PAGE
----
It distinguished between IU’s policy and that of Purdue University, which plans to require students and employees to either provide proof of vaccination for the fall semester or participate in frequent COVID-19 testing.

“Students have the choice whether to vaccinate or be tested regularly; even if they are vaccinated, they can be tested if they do not want to show proof of vaccination,” the opinion said. “Purdue seems to be using a procedural loophole by not technically requiring the vaccinated student to produce the immunization record.”

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25 thoughts on “AG says IU’s COVID-19 vaccine order violates new state law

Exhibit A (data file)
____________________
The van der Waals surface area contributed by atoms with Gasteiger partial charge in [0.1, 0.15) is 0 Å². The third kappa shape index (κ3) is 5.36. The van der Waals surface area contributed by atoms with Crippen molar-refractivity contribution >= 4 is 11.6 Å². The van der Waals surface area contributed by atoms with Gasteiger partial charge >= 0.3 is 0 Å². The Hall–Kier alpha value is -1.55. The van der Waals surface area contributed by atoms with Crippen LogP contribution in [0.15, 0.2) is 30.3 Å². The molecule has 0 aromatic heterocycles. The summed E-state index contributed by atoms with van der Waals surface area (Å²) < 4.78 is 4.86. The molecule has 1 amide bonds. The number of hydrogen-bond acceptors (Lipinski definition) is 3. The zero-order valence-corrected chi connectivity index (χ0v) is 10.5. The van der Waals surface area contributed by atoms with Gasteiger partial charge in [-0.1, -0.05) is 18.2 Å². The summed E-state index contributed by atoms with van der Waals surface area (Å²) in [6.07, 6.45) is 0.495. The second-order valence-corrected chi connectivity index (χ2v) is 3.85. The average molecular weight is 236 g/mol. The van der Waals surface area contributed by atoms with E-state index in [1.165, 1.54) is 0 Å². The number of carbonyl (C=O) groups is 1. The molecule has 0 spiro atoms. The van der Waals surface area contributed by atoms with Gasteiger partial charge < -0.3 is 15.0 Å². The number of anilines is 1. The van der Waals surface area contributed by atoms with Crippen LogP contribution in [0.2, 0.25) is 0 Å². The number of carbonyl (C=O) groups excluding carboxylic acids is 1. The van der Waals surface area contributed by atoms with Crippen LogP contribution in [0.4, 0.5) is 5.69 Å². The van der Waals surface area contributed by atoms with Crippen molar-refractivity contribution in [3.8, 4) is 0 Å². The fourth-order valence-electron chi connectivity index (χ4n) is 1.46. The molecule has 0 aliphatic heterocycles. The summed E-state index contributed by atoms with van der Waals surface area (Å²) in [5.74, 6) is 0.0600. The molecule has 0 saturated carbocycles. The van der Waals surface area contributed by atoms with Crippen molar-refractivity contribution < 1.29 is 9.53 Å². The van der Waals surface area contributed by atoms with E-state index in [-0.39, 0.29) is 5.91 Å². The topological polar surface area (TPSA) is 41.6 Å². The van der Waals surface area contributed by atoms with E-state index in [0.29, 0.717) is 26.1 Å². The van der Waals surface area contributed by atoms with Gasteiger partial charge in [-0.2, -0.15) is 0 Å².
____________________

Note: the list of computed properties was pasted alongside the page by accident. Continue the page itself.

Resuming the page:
1. This is the same man who supported the overturning of the 2020 election. Might as well dabble in some more Republican misinformation yeah?

    1. It’s a larger issue of once you set a precedent to erode personal freedoms, then where does it stop. Think about how private your medical information is required to be, but for this virus were going to suspend all of that in the name of public safety. That’s a direction I do not want to go in, because it will never stop with this one event.

    2. Jeff A. is correct, Nate. Pay attention to The Big Picture, will you?

      And I’m not too sure about Rokita wanting to overturn the 2020 Presidential election. He might like to validate it, though, and you should want it validated, too. But those who did the dirty work to get Biden “elected” will always resist legitimate investigations of the painfully-obvious voter fraud that put that dementia-addled, clapped-out old career politician in office to further destroy YOUR freedom as well as mine and Jeff’s…and everyone else’s.